Milwaukee

Shattering Glass: Kamala Harris is paving the way for all types of women to reach their dreams – Milwaukee, Wisconsin

Milwaukee, Wisconsin 2020-11-20 06:05:25 –

There is a long-standing perception and pattern that when a woman takes a step forward, a colored woman takes a step back.

The “glass ceiling” is a metaphor used to describe an invisible barrier that prevents a woman from rising above a certain level in the hierarchy. Minority women often find it most difficult to “break the glass ceiling” because they are at the intersection of two historically marginalized groups: women and people of color.

When women first began to go through the entire space of economic and social power that was historically occupied by white men, they were also recognized as white. Studies in sociology and psychology have the understanding that people are classified as either “in-group” or “out-of-group.” Within a group is a social community that identifies a person as a psychological member. Outgroups, in contrast, are social communities that are not personally identified.

Dr. Ashley Jardina published a title article on American race and voting process In-group love and out-of-group hatred: white racial attitudes in modern US elections We found that the Caucasian population was strongly associated with the 2012 and 2016 candidate ratings, both inside and outside the group.

The 2020 elections will impact future surveys of voting demographics, but current surveys show that the white population of the United States is elected by gender and race, as well as politically. Has a great say about the type of. Until Barack Obama became the 44th president, it was historically a white man who occupied the Oval Office. Until Kamala Harris, the Vice President was also an uninterrupted profession by white men.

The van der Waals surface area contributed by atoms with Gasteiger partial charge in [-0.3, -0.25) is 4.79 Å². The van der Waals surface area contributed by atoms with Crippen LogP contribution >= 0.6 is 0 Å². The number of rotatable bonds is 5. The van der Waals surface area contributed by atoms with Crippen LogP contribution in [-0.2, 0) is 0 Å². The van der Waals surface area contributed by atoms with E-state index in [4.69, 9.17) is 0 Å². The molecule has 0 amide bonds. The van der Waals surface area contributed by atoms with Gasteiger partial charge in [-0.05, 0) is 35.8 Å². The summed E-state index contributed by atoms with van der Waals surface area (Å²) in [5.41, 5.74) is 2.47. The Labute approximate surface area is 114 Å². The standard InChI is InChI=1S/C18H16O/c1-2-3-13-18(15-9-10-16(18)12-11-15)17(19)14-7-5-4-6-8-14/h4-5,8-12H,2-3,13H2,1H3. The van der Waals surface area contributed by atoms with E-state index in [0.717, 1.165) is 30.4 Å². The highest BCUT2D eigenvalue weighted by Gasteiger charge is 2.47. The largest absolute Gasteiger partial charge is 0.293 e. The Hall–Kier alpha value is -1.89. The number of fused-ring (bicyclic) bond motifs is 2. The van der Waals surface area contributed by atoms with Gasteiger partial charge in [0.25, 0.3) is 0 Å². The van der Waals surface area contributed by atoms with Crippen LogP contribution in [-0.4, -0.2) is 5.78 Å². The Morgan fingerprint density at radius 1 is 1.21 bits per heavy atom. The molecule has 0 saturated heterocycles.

It’s not because she’s the first woman, the first black man, and the first Vice President of South Asia that makes Harris’ position even stronger and unique. America did not need white women to pave the way for colored women to occupy that space. of power.

A simple political timeline:

1856: After discussions with landowners about citizenship, all states allowed all white men to vote.

1870: The Fifteenth Amendment to the US Constitution was ratified to prohibit the state from denying the right of male citizens to vote on the basis of “race, color, or previous state of slavery.”

1920: Technically, the Nineteenth Amendment gave women the right to vote, but it did not initially apply to African-American, Asian-American, Hispanic-American, and Native American heritage women. It was. However, voter oppression was especially aimed at black women and other voter women.

1965: Lear Namias, a spokeswoman for the Indiana Women’s Suffrage Commission, said Asian women could not vote until 1952, Native American women were not considered US citizens and could not vote until 1957. I did. I was actually able to exercise my right to vote.

Women of color were the last demographics of American citizens who were fully voted. And now the color woman will be the first woman to occupy the Vice President’s office.